Kevin Franks, PhD

Department of Neurobiology, Duke University

We use the rodent olfactory system to study how the brain forms internal representations of the external world. We analyze small, functional neural circuits in the olfactory bulb and piriform cortex. We record and image odor-evoked responses in vivo, employ optogenetic circuit mapping in vitro, and use olfactory behavioral assays.


Our research is driven by the idea that the nervous systems evolved to solve specific computational problems using relatively simple, small neural circuits, and that these circuits form motifs that are combined and repeated throughout the nervous system.


To understand how these circuits are assembled, how they transform neural information, and how they ultimately guide behavior, we study the representation of odor in the rodent primary olfactory, or piriform cortex. The piriform cortex is a relatively simple, evolutionary ancient, three-layered cortex. Yet, despite its simplicity, circuitry within piriform cortex is thought to support many of the computations required for odor recognition and discrimination, including gain control, pattern separation, and pattern completion. In addition to revealing its role in odor perception, a mechanistic understanding of how this simple circuit solves these common computational problems can reveal general principles of brain function.

The Lab

Shiva Nagappan

Graduate Student

Robin Blazing

Graduate Student

Achint Kumar

Graduate Student

Fernando Santos Valencia


Selected Publications

Single-cell genetic transfection via in vivo whole-cell recording: bridging physiology, genetics and connectomics.
Rancz EA*, Franks KM*, Schwartz, M Schaefer AT, Seeburg P, Margrie TW. (2011) Nature Neuroscience. 14: 527-532. [pdf]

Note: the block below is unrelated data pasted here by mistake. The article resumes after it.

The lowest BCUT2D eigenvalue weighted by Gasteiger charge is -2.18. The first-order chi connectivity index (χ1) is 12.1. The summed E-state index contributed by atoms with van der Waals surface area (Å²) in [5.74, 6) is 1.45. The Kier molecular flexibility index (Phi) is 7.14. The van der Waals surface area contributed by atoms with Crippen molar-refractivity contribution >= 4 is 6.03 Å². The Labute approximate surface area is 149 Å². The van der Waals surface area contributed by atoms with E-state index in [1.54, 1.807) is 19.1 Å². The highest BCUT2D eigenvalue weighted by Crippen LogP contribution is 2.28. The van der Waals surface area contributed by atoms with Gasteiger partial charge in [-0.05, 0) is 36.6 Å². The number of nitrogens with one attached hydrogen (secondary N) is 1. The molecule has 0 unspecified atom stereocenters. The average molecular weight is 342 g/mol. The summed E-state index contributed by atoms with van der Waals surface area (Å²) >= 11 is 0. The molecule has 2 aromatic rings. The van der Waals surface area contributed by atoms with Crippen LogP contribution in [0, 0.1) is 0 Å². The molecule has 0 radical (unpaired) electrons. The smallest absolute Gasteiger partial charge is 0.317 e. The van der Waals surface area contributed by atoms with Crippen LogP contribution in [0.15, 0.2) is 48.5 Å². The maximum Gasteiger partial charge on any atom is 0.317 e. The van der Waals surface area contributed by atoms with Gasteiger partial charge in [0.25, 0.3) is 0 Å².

Pattern recovery by recurrent circuits in piriform cortex.
Bolding KA, Nagappan S, Han, BX, Wang F & Franks KM. (2019) bioRxiv 10.1101/694331. [bioRxiv]


Recurrent cortical circuits implement concentration-invariant odor coding.
Bolding KA & Franks KM. (2018) Science 361: eaat6904. [pdf]


A transformation from temporal to ensemble coding in a model of piriform cortex.
Stern M, Bolding KA, Abbott LF & Franks KM. (2018) eLife 10.7554/eLife.34831. [pdf]

Learning: Plasticity without Stabilization in Olfactory Cortex.
Nagappan S & Franks KM. (2018) Curr. Biol. 28: R23-R25. [pdf]


Complementary codes for odor identity and odor intensity in olfactory cortex.
Bolding KA & Franks KM. (2017) eLife 10.7554/eLife.22630. [pdf]


Odor identity coding by distributed ensembles of neurons in the mouse olfactory cortex.
Roland B, Deneux T, Franks KM, Bathellier B, Fleischmann A. (2017) eLife 10.7554/eLife.26337. [pdf]


Massive normalization of olfactory bulb output in mice with a “monoclonal nose”.
Roland B, Jordan R, Sosulski DL, Diodato A, Fukunaga I, Wickersham I, Franks KM, Schaefer AT & Fleischmann A. (2016) eLife 10:7554/eLife.16335. [pdf]


I Want It All and I Want It Now: How a Neural Circuit Encodes Odor with Speed and Accuracy. Franks KM. (2015) Neuron. 88: 852-4. [pdf]


Multi-step signaling from sensory neurons onto olfactory bulb mitral cells. Gire DH*, Franks KM*, Zak JD, Tanaka KF, Whitesell JD, Mulligan AA, Hen R, Schoppa NE. (2012) J. Neurosci. 32: 2964-75. [pdf]

Recurrent circuitry dynamically shapes the activation of piriform cortex.
Franks KM, Russo MJ, Sosulski DL, Mulligan AA, Siegelbaum SA, Axel, R. (2011) . Neuron. 72: 49-56. [pdf]

Mice with a "monoclonal nose": perturbations in an olfactory map impair odor discrimination.
Fleischmann A, Shykind BM, Sosulski DL, Franks KM, Glinka ME, Mei DF, Sun Y, Kirkland J, Mendelsohn M, Albers MW, Axel R. (2008) Neuron. 60: 1068-81. [pdf]


Strong single-fiber sensory inputs to olfactory cortex: implications for olfactory coding.
Franks KM, Isaacson JS. (2006) Neuron. 49: 357-363. [pdf]


Synapse specific downregulation of NMDA receptors by early experience: a critical period for plasticity of sensory input to olfactory cortex.
Franks KM, Isaacson JS. (2005) Neuron. 47: 101-114. [pdf]

* denotes equal authorship


A BRAIN Initiative Research Team

Funded by NINDS U19NS112953

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